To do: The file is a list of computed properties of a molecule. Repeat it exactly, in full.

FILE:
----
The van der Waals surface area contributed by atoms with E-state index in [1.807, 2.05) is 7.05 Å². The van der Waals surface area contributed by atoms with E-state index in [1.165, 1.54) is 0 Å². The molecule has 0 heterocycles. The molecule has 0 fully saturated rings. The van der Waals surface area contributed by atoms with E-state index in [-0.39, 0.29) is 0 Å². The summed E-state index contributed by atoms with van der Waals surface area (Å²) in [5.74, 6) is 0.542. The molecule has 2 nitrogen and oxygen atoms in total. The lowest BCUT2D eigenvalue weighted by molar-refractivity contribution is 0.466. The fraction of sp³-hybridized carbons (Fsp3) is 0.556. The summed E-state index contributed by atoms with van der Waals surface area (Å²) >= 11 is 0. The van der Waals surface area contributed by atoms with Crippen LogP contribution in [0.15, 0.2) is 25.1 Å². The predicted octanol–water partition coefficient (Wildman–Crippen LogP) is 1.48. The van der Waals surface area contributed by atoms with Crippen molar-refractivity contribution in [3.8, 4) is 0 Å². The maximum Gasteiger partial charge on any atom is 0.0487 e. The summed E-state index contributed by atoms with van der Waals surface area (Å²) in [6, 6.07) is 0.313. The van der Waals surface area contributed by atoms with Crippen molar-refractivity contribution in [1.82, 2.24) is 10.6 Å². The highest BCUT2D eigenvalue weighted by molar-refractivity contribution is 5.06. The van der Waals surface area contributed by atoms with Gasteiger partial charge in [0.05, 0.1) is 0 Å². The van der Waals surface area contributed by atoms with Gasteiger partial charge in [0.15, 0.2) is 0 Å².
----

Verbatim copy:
The van der Waals surface area contributed by atoms with E-state index in [1.807, 2.05) is 7.05 Å². The van der Waals surface area contributed by atoms with E-state index in [1.165, 1.54) is 0 Å². The molecule has 0 heterocycles. The molecule has 0 fully saturated rings. The van der Waals surface area contributed by atoms with E-state index in [-0.39, 0.29) is 0 Å². The summed E-state index contributed by atoms with van der Waals surface area (Å²) in [5.74, 6) is 0.542. The molecule has 2 nitrogen and oxygen atoms in total. The lowest BCUT2D eigenvalue weighted by molar-refractivity contribution is 0.466. The fraction of sp³-hybridized carbons (Fsp3) is 0.556. The summed E-state index contributed by atoms with van der Waals surface area (Å²) >= 11 is 0. The van der Waals surface area contributed by atoms with Crippen LogP contribution in [0.15, 0.2) is 25.1 Å². The predicted octanol–water partition coefficient (Wildman–Crippen LogP) is 1.48. The van der Waals surface area contributed by atoms with Crippen molar-refractivity contribution in [3.8, 4) is 0 Å². The maximum Gasteiger partial charge on any atom is 0.0487 e. The summed E-state index contributed by atoms with van der Waals surface area (Å²) in [6, 6.07) is 0.313. The van der Waals surface area contributed by atoms with Crippen molar-refractivity contribution in [1.82, 2.24) is 10.6 Å². The highest BCUT2D eigenvalue weighted by molar-refractivity contribution is 5.06. The van der Waals surface area contributed by atoms with Gasteiger partial charge in [0.05, 0.1) is 0 Å². The van der Waals surface area contributed by atoms with Gasteiger partial charge in [0.15, 0.2) is 0 Å².